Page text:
I accepted a review copy of Selene Kallan‘s Huntress Prey as part or its blog tour hosted by Rockstar Book Tours. However, since I wasn’t able to give the book a good review, I’ve held it until the tour finished (yesterday). The book was also featured over on Sadie’s Spotlight. You can find author information and the tour’s schedule there.
After almost three centuries of running from my past, I should be used to loneliness. Being a mythological monster isn’t compatible with relationships. But the craving for company grows stronger every day, turning routine into an endless nightmare and making me wish for an end to my immortality.
The explosive encounter with a beautiful, lethal fae who knows what I am and how to destroy me reminded me of that proverb: be careful what you wish for.
I thought fate could not surprise me after almost six hundred years. And then there she is—the echo of the brave young woman I’ve heard legends about. Only she isn’t human anymore, but a vampire, the greatest enemy of my species. After a fight that could have killed us both, and an uneasy truce, I am left with burning curiosity and so is she.
But will curiosity be enough to quench her thirst for my blood and my impulse to kill her before she strikes?
I admit that when I accepted this for review, I did not realize it was 500+ pages long. If I had, I 100% would not have accepted it. Not only because I wasn’t really in a position to want to commit to 500+ pages, but also because 500+ pages is well outside the genre standard for PNR/UF. And, while not without exception, that’s because PNR/UF plots don’t usually support 500+ pages. That’s epic fantasy territory, not PNR/UF. Had I noticed the page count, I would have felt something rotten in the state of Denmark before I even touch a page.
And true to the norm, at 510 pages this book is FAR too long. I’m talking probably twice as long as need be. I’d say it should be split in two, but that infers that there is enough plot here to carry two 250+ page books, and there isn’t. (There’s barely enough for one!) Instead, I’ll say that half—a full 200-250 pages of this book—is chaff. It just plain needs to be cut. The whole excursion to visit Lily serves no purpose to the plot. Valentine making eyes and friends with Maya is extraneous. In fact, every scene with Valentine at work—with or without Maya—could be cut as not pertinent. Far too many side characters are given history, considering they do almost nothing but cook and eat during the course of the book. None of this excess is neutral. It all dilutes the already thin plot until what is left feels random, disconnected, and all but plot-less.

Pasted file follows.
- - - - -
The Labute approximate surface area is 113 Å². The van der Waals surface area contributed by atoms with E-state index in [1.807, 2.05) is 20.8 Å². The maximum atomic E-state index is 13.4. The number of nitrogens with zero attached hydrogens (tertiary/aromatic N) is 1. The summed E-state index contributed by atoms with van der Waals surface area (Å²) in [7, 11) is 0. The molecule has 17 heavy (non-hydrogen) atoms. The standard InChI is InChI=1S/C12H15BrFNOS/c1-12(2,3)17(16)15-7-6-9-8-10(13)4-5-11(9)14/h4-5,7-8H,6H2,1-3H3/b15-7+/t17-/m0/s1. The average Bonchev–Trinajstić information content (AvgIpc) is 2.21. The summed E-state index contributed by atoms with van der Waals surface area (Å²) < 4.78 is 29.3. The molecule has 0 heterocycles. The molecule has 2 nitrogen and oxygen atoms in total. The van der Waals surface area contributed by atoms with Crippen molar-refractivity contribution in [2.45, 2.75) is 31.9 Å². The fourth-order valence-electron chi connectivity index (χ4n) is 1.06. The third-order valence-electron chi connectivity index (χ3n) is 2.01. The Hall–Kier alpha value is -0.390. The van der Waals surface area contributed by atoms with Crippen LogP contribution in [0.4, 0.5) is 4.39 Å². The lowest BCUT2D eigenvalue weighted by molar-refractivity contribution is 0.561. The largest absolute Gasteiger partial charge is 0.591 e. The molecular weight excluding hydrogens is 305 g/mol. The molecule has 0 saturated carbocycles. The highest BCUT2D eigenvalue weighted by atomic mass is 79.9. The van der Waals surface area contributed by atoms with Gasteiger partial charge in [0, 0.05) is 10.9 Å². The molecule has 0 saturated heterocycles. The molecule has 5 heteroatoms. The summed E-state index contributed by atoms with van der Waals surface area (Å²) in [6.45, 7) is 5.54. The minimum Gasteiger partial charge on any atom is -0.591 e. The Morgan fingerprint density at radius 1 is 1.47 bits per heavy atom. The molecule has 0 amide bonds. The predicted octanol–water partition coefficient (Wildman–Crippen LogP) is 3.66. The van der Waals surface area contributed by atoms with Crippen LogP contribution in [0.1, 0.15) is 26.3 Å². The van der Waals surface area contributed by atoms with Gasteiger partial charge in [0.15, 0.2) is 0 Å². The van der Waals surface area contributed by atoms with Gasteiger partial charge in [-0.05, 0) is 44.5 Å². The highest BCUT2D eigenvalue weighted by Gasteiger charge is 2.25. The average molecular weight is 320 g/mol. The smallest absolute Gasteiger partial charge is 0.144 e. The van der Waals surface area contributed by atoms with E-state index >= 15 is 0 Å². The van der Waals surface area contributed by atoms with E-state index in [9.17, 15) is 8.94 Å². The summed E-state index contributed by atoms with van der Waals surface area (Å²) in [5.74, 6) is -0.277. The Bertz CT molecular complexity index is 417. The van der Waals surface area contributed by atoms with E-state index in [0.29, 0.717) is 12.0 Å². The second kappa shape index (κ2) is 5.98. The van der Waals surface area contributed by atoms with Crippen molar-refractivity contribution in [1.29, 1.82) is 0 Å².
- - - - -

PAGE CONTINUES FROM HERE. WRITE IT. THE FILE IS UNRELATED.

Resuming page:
There are also too many references to things that aren’t expanded on. It made it feel certain there must be another book somewhere, though, as far as I know, there isn’t. Too many characters randomly introduced, even very late into the story.
The story has promise and if it had been given to a ruthless content editor with a scalpel, it could have been something worth reading. Instead, it feels like it’s written by a teen. A teen with a firm grasp of grammar and syntax, true, but a teen all the same. (I’m not saying it was. I don’t know anything about Kallan. I’m just saying it feels that way as a descriptor.) It’s in the shallow use of villainy, the frequent use of sexual assault, misogyny, and lasciviousness to signal evil or even just badness, the characters with a single emotional note, the Whedon-esque banter, the unsupportable wealth and technology of the fae had, etc.
Honestly, I would have DNFed it if I hadn’t accepted if for review.
I did appreciate the diversity (racial and sexual) of the cast (including two bi/pan-sexual main characters) and, as I said, the writing itself wasn’t all that bad. There’s some odd use of language, dodgy phrases, and the dialogue gets pretty clunky and stiff at times. Plus, the editing starts to flag in the last half—especially in terms of missing words, and in/on being confused. But the writing itself is readable.
All of the above is obviously just my opinion. Other people have given this book 5 stars. So, I suppose the best thing to do is decide where your own line and tolerance for such things lie and read the book or not.